Kidney Stones

Kidney stones are small, hard mineral deposits that form inside your kidney, which is a part of your urinary system. If the stone is dislodged into the ureter, it is called a ureteric stone.


To discover the cause of kidney stones, it is important to analyze the stone to identify the type. The urine must also be laboratory tested to determine the causes so that the most appropriate treatment can be provided.

Risk factors that contribute to the formation of kidney stones can be divided into 2 groups; modifiable and non-modifiable risk factors.
  1. Modifiable risk factors
  • Urinary factors
Some biochemical abnormalities and characteristics of the urine can predispose one to develop kidney stones. Examples of these abnormalities include low urine volume, high urine calcium, high urine uric acid, high urine oxalate, low urine citrate and urinary stasis. Certain urine pH can also contribute to the formation of different stone types.
Each abnormality above is also associated with certain conditions. For example, certain types of diet or certain medical conditions can promote high urine content of some substances, low urine content of some substances or altered urine pH.
  • Dietary factors
This is an important factor of stone formation. Low intake of fluid, calcium and potassium can promote calcium stone formation whereas high oxalate, sodium, vitamin C, can promote it.
High intake of animal protein can increase the risk of uric acid stone formation.
  • Medications
Certain medications such as topiramate, acetazolamide, indinavir, triamterene etc. can raise the chance of stone formation.
  1. Non-modifiable risk factors
  • Medical conditions
Examples are gout, hyperparathyroidism, diabetes mellitus, short gut syndrome, inflammatory bowel disease, bowel resection, gastrointestinal bypass surgery, distal renal tubular acidosis, urinary tract infection, medullary sponge kidney, obesity, cystinuria.
  • Genetic factors and family history
  • Blockage of the urinary tract by kidney stones, which will cause severe pain. If the blockage is left untreated, the part of kidney on that side will deteriorate and fail ultimately.
  • Infection caused by the urinary tract being blocked by the kidney stones Infection entering the blood stream can cause sepsis and lead to death.
  • Pain in the back or the sides of the body.
  • Blood in urine.
  • Nausea and vomiting.
  • Fever and chills.
  • Frequent urination or severe urge to urinate immediately.
  • Pain when urinating.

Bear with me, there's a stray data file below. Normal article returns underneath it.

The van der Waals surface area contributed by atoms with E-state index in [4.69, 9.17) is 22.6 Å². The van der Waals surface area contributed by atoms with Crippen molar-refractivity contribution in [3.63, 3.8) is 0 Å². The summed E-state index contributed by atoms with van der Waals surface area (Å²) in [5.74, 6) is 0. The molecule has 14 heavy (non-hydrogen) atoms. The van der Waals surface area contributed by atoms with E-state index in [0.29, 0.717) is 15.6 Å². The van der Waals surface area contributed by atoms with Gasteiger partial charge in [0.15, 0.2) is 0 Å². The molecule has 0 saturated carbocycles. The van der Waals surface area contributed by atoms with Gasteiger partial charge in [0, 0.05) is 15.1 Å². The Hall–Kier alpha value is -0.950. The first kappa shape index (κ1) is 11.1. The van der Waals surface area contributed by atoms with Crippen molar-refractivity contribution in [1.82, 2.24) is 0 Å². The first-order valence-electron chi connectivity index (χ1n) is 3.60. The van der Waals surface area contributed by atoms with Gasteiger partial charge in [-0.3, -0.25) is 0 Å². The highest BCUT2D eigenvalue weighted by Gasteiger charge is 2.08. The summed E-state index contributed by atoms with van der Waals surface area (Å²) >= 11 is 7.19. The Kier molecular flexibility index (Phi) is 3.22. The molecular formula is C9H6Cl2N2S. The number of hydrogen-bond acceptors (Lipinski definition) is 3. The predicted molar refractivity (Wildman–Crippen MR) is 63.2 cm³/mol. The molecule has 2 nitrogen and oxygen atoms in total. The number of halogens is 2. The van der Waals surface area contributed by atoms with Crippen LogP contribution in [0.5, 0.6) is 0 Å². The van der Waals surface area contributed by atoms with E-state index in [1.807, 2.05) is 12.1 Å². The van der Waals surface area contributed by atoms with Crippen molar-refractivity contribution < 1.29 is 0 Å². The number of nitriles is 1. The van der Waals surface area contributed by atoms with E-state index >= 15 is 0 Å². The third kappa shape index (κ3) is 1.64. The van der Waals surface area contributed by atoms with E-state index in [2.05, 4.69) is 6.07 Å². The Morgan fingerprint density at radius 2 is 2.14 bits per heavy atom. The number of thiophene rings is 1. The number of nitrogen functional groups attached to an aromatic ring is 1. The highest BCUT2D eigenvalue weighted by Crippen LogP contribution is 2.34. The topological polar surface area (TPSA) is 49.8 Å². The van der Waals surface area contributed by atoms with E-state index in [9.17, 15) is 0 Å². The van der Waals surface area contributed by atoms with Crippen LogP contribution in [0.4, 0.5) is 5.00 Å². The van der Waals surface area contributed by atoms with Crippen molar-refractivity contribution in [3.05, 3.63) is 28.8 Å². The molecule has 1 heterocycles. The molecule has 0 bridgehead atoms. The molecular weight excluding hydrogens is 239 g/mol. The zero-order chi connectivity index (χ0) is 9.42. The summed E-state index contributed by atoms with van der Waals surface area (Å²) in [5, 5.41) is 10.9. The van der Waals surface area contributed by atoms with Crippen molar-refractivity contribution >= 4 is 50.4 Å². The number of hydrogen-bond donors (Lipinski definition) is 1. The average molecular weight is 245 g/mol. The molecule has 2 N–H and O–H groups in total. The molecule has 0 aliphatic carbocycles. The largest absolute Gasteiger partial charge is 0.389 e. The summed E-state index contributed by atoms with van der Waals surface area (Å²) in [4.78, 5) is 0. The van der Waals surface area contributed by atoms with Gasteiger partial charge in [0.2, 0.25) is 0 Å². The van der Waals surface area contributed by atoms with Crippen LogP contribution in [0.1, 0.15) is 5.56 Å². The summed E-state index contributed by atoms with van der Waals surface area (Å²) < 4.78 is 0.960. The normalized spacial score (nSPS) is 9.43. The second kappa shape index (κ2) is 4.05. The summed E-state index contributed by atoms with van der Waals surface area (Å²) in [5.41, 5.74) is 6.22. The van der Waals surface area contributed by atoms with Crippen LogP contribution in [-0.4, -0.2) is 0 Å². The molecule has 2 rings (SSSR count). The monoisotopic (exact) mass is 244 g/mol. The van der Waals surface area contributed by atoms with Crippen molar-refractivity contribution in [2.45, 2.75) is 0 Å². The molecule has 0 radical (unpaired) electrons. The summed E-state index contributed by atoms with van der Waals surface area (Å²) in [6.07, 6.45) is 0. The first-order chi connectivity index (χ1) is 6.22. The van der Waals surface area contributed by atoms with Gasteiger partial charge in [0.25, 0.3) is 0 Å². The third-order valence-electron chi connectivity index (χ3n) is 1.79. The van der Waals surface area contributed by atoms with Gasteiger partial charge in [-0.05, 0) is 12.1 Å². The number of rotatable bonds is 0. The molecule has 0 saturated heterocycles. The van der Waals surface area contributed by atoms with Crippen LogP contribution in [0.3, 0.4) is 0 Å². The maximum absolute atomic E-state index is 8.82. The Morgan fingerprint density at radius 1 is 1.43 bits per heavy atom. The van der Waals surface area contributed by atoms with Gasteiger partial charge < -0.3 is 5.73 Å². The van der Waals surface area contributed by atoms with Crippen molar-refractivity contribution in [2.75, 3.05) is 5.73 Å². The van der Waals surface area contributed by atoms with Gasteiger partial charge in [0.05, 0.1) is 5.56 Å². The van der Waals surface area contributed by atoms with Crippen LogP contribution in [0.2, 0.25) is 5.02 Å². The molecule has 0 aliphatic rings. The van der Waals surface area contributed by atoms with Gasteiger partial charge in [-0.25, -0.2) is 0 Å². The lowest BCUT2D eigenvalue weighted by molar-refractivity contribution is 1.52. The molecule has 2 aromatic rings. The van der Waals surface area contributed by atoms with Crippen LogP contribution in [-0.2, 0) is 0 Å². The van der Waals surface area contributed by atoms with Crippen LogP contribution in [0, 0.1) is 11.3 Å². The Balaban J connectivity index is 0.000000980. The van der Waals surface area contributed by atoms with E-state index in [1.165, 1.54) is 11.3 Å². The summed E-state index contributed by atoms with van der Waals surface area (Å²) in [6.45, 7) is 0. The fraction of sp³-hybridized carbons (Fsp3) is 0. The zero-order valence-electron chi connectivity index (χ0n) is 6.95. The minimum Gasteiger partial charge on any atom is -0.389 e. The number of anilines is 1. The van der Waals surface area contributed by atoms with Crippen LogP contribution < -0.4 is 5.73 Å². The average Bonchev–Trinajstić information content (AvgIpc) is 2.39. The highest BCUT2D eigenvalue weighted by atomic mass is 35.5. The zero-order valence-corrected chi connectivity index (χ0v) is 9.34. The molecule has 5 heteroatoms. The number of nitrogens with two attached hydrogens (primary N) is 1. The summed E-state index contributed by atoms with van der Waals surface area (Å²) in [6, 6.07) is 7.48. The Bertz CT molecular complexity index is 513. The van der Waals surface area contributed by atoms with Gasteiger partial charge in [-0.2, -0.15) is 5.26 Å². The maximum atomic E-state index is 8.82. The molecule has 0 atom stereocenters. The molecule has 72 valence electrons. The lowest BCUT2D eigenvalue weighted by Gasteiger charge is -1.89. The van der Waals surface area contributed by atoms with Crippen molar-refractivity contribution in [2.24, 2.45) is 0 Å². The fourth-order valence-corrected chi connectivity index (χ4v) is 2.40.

• Pain medication or administration of fluids orally or intravenously.
  • Medical therapy
  • Surgical therapy
  • Take medications as prescribed. Do not change or stop taking prescribed medications unless directed by the doctor.
  • Drink plenty of water at least 2.5 liters per day or as your doctor suggests.
  • Avoid holding the urine for a long time.
  • Keep the body weight within the normal body mass index (BMI) range.
  • Limit or avoid foods high in oxalate.
  • Patient with uric acid stones should cut down on high-purine foods such as animal protein especially entrails, poultry, and nuts.
  • Patient with calcium stones should avoid sodium rich foods as it may affect the urinary calcium excretion.
  • Taking vitamin C, vitamin D, and calcium supplements may contribute to kidney stone formation. Please consult your doctor before taking any supplements.
  • Always observe the color and physical characteristics of your urine. If it is cloudy or reddish or contains kidney stones, collect the sample and bring to your doctor.
  • Be sure to make and go to the follow-up appointment. If the symptoms are getting worse or you think you may be suffering from kidney stones, please see your doctor immediately for early diagnosis and treatment to prevent serious complications.
There are four types of kidney stones:
  1. Calcium stones which are formed when calcium is combined with oxalate (calcium oxalate) or phosphate (calcium phosphate) in the urine. Calcium stones are associated with a number of factors and medical conditions. Examples are low urine volume, high urine calcium, high urine oxalate (for calcium oxalate stones), high urine pH (for calcium phosphate stones), low urine citrate, low dietary calcium, high vitamin C intake, medullary sponge kidney, gout, hyperparathyroidism, obesity, inflammatory bowel surgery, short gut syndrome, malabsorptive bariatric surgery, distal renal tubular acidosis.
  2. Struvite (magnesium, ammonium, phosphate) stones which are visible through x-ray and look like deer (stag) horns if they are large enough. Struvite stones are found in patients with chronic urinary tract infections, which cannot be completely treated until the stones are removed. These stones usually cause urine to become non-acidic.
  3. Uric acid stones which are usually caused by consuming foods that are high in purine, such as animal protein. Reduction of urine pH typically caused by a lower intake of fruits and vegetables can predispose one to form uric acid stones. Uric acid stones cannot be detected through a normal x-ray.
  4. Cystine stones which are caused by the body’s inability to properly absorb cystine so it gets excreted into the urine and form stones.

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